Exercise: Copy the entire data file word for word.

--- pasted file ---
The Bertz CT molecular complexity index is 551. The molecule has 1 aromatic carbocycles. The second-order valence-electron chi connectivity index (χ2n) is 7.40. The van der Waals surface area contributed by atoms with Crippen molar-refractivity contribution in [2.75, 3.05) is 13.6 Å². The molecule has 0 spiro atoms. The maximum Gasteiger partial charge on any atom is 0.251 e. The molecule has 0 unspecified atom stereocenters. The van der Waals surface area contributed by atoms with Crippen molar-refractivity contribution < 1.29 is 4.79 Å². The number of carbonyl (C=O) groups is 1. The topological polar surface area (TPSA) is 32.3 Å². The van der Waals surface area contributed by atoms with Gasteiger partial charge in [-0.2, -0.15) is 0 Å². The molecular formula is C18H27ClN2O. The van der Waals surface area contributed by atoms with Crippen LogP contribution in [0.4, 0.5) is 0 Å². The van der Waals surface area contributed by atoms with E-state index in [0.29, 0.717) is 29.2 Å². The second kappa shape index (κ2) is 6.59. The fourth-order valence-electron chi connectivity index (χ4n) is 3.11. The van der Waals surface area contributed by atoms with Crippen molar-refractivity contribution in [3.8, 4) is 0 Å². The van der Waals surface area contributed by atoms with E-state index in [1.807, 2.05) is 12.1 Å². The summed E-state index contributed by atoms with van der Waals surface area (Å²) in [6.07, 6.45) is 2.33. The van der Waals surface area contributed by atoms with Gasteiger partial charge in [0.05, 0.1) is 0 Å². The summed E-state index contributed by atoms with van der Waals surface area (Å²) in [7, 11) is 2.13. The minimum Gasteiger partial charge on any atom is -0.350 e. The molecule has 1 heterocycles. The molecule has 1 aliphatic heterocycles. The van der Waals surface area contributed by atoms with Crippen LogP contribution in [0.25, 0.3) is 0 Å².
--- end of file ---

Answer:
The Bertz CT molecular complexity index is 551. The molecule has 1 aromatic carbocycles. The second-order valence-electron chi connectivity index (χ2n) is 7.40. The van der Waals surface area contributed by atoms with Crippen molar-refractivity contribution in [2.75, 3.05) is 13.6 Å². The molecule has 0 spiro atoms. The maximum Gasteiger partial charge on any atom is 0.251 e. The molecule has 0 unspecified atom stereocenters. The van der Waals surface area contributed by atoms with Crippen molar-refractivity contribution < 1.29 is 4.79 Å². The number of carbonyl (C=O) groups is 1. The topological polar surface area (TPSA) is 32.3 Å². The van der Waals surface area contributed by atoms with Gasteiger partial charge in [-0.2, -0.15) is 0 Å². The molecular formula is C18H27ClN2O. The van der Waals surface area contributed by atoms with Crippen LogP contribution in [0.4, 0.5) is 0 Å². The van der Waals surface area contributed by atoms with E-state index in [0.29, 0.717) is 29.2 Å². The second kappa shape index (κ2) is 6.59. The fourth-order valence-electron chi connectivity index (χ4n) is 3.11. The van der Waals surface area contributed by atoms with Crippen molar-refractivity contribution in [3.8, 4) is 0 Å². The van der Waals surface area contributed by atoms with E-state index in [1.807, 2.05) is 12.1 Å². The summed E-state index contributed by atoms with van der Waals surface area (Å²) in [6.07, 6.45) is 2.33. The van der Waals surface area contributed by atoms with Gasteiger partial charge in [0.05, 0.1) is 0 Å². The summed E-state index contributed by atoms with van der Waals surface area (Å²) in [7, 11) is 2.13. The minimum Gasteiger partial charge on any atom is -0.350 e. The molecule has 1 heterocycles. The molecule has 1 aliphatic heterocycles. The van der Waals surface area contributed by atoms with Crippen LogP contribution in [0.25, 0.3) is 0 Å².